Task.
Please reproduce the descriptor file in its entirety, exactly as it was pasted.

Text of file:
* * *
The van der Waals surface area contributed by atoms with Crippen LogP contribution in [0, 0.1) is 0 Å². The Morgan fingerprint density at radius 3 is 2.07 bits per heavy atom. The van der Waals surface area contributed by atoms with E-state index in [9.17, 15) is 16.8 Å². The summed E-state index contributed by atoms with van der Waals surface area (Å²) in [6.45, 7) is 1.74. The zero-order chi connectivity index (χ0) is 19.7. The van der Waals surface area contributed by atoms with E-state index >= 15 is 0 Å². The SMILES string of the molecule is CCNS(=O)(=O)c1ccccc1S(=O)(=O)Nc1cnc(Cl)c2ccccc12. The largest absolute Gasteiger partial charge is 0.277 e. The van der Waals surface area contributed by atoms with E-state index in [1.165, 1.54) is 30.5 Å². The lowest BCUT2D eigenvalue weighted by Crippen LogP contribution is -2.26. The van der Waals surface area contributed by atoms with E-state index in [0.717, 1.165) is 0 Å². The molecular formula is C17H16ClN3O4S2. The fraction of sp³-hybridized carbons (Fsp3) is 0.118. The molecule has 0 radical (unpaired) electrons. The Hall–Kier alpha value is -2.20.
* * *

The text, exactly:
The van der Waals surface area contributed by atoms with Crippen LogP contribution in [0, 0.1) is 0 Å². The Morgan fingerprint density at radius 3 is 2.07 bits per heavy atom. The van der Waals surface area contributed by atoms with E-state index in [9.17, 15) is 16.8 Å². The summed E-state index contributed by atoms with van der Waals surface area (Å²) in [6.45, 7) is 1.74. The zero-order chi connectivity index (χ0) is 19.7. The van der Waals surface area contributed by atoms with E-state index >= 15 is 0 Å². The SMILES string of the molecule is CCNS(=O)(=O)c1ccccc1S(=O)(=O)Nc1cnc(Cl)c2ccccc12. The largest absolute Gasteiger partial charge is 0.277 e. The van der Waals surface area contributed by atoms with E-state index in [1.165, 1.54) is 30.5 Å². The lowest BCUT2D eigenvalue weighted by Crippen LogP contribution is -2.26. The van der Waals surface area contributed by atoms with E-state index in [0.717, 1.165) is 0 Å². The molecular formula is C17H16ClN3O4S2. The fraction of sp³-hybridized carbons (Fsp3) is 0.118. The molecule has 0 radical (unpaired) electrons. The Hall–Kier alpha value is -2.20.